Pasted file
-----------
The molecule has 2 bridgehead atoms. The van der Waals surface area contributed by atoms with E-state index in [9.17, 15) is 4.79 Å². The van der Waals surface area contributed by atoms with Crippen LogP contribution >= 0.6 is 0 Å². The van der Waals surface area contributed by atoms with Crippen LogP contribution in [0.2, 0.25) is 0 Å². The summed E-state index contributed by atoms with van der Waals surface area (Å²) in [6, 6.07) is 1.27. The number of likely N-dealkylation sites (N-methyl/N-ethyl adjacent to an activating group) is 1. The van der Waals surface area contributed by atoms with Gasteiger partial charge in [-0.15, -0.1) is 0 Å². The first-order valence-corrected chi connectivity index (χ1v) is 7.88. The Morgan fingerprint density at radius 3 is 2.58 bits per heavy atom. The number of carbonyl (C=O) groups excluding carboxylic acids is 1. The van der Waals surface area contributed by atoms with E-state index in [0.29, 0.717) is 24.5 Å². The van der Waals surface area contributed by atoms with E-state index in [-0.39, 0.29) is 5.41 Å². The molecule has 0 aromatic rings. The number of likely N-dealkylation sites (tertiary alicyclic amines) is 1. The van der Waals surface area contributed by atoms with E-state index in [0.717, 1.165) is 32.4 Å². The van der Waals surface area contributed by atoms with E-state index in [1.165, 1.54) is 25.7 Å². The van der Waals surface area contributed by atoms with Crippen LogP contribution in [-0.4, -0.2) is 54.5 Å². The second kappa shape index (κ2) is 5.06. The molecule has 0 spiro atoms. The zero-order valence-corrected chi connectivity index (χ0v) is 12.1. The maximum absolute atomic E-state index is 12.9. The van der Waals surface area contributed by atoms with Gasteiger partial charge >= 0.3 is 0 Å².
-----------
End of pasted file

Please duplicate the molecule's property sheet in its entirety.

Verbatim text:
The molecule has 2 bridgehead atoms. The van der Waals surface area contributed by atoms with E-state index in [9.17, 15) is 4.79 Å². The van der Waals surface area contributed by atoms with Crippen LogP contribution >= 0.6 is 0 Å². The van der Waals surface area contributed by atoms with Crippen LogP contribution in [0.2, 0.25) is 0 Å². The summed E-state index contributed by atoms with van der Waals surface area (Å²) in [6, 6.07) is 1.27. The number of likely N-dealkylation sites (N-methyl/N-ethyl adjacent to an activating group) is 1. The van der Waals surface area contributed by atoms with Gasteiger partial charge in [-0.15, -0.1) is 0 Å². The first-order valence-corrected chi connectivity index (χ1v) is 7.88. The Morgan fingerprint density at radius 3 is 2.58 bits per heavy atom. The number of carbonyl (C=O) groups excluding carboxylic acids is 1. The van der Waals surface area contributed by atoms with E-state index in [0.29, 0.717) is 24.5 Å². The van der Waals surface area contributed by atoms with E-state index in [-0.39, 0.29) is 5.41 Å². The molecule has 0 aromatic rings. The number of likely N-dealkylation sites (tertiary alicyclic amines) is 1. The van der Waals surface area contributed by atoms with E-state index in [0.717, 1.165) is 32.4 Å². The van der Waals surface area contributed by atoms with E-state index in [1.165, 1.54) is 25.7 Å². The van der Waals surface area contributed by atoms with Crippen LogP contribution in [-0.4, -0.2) is 54.5 Å². The second kappa shape index (κ2) is 5.06. The molecule has 0 spiro atoms. The zero-order valence-corrected chi connectivity index (χ0v) is 12.1. The maximum absolute atomic E-state index is 12.9. The van der Waals surface area contributed by atoms with Gasteiger partial charge >= 0.3 is 0 Å².